Aggregate takes all elements on the left side of the `~`

and uses the given function on those values, while they are grouped by the values of the right side.
Thus, your command

```
aggregate(alfa ~ beta, data=x, mean)
```

will return the mean values of `alfa`

grouped by `beta`

. (As you mentioned SQL - this is the same as will happen with the SQL-clause `SELECT beta, avg(alfa) FROM x GROUP BY beta`

)

If you want to output the first value encountered, this basically is another aggregation that you want to do, thus your aggregation function has to return two values:

```
aggregate(alfa ~ beta, data=x, function(x) c(alfa=x[1], gamma=mean(x)))
```

(Again in SQL: `SELECT beta, min(alfa), avg(alfa) FROM x GROUP BY beta`

)

You asked about the `cbind`

. As long as you have only one argument on the left hand side, this does not matter at all. But suppose you have the following situation:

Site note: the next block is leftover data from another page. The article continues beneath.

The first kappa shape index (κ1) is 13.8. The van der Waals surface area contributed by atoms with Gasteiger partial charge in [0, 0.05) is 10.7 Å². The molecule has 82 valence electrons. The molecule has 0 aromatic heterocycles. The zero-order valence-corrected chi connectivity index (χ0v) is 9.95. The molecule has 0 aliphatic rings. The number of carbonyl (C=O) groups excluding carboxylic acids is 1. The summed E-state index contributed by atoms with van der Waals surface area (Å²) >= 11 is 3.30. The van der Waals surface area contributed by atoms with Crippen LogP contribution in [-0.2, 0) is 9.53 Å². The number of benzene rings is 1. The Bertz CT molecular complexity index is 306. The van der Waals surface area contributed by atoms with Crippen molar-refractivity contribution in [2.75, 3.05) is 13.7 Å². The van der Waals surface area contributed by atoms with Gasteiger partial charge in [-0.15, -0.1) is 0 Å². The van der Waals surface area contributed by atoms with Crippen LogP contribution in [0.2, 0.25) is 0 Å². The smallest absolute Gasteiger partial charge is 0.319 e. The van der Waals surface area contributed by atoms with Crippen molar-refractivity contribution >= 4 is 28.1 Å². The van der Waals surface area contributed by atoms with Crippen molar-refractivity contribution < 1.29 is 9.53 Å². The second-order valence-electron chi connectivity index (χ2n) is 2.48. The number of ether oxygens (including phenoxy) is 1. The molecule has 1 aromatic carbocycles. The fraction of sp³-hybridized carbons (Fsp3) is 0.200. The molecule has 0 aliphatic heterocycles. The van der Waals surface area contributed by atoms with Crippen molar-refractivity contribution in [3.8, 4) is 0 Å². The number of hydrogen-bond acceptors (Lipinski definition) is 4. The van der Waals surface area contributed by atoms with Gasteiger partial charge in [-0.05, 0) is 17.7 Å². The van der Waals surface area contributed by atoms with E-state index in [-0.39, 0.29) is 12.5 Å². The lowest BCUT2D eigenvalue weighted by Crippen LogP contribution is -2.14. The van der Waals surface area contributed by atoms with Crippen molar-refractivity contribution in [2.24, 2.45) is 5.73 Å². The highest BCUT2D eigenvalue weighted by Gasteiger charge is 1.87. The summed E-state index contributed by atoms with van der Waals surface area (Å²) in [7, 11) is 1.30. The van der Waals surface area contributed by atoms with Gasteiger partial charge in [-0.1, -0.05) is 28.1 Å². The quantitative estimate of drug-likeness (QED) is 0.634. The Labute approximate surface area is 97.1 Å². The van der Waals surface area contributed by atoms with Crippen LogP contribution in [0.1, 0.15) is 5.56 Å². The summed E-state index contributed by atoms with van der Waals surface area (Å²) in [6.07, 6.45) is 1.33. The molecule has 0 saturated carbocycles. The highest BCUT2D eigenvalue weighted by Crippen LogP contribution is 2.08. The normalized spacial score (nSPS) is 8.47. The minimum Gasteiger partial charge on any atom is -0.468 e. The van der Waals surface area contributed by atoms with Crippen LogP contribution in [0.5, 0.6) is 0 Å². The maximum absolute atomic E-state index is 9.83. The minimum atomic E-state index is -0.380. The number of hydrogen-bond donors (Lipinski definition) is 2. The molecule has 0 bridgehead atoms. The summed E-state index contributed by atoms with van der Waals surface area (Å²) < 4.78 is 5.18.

```
x <- data.frame(alfa = 1:9, beta = rep(1:3, 3), gamma = rnorm(9))
```

and would like to compute, say, the mean of both columns `alfa`

and `gamma`

, you could do it like this:

```
aggregate(cbind(alfa, gamma) ~ beta, data=x, function(x) mean(x))
```

That way you just tell the aggregate function to use throw `alfa`

and `gamma`

both at the given function.

For more and exhaustive examples, see `?aggregate`

.

## Edit

You have to be careful not to mix different meanings of `cbind`

. Used a separate function, it concats two vectors (or data.frames) of the same length to a matrix (or data.frame) with both inputs as different columns:

```
> cbind(1:3, 7:9)
[,1] [,2]
[1,] 1 7
[2,] 2 8
[3,] 3 9
```

Used in the formula notation of aggregate `cbind`

does something related but yet different. `cbind(column1, column2)`

just tells aggregate to use the given function on both rows *seperately*. Thus, something like

```
aggregate(cbind(alfa, gamma) ~ beta, data=x, function(x) mean(x[,1]*x[,2]))
```

will *not* work. Rather, the function will be called two times - once with the values of `alfa`

, then with the values of `beta`

.

Hope that clarifies your understanding.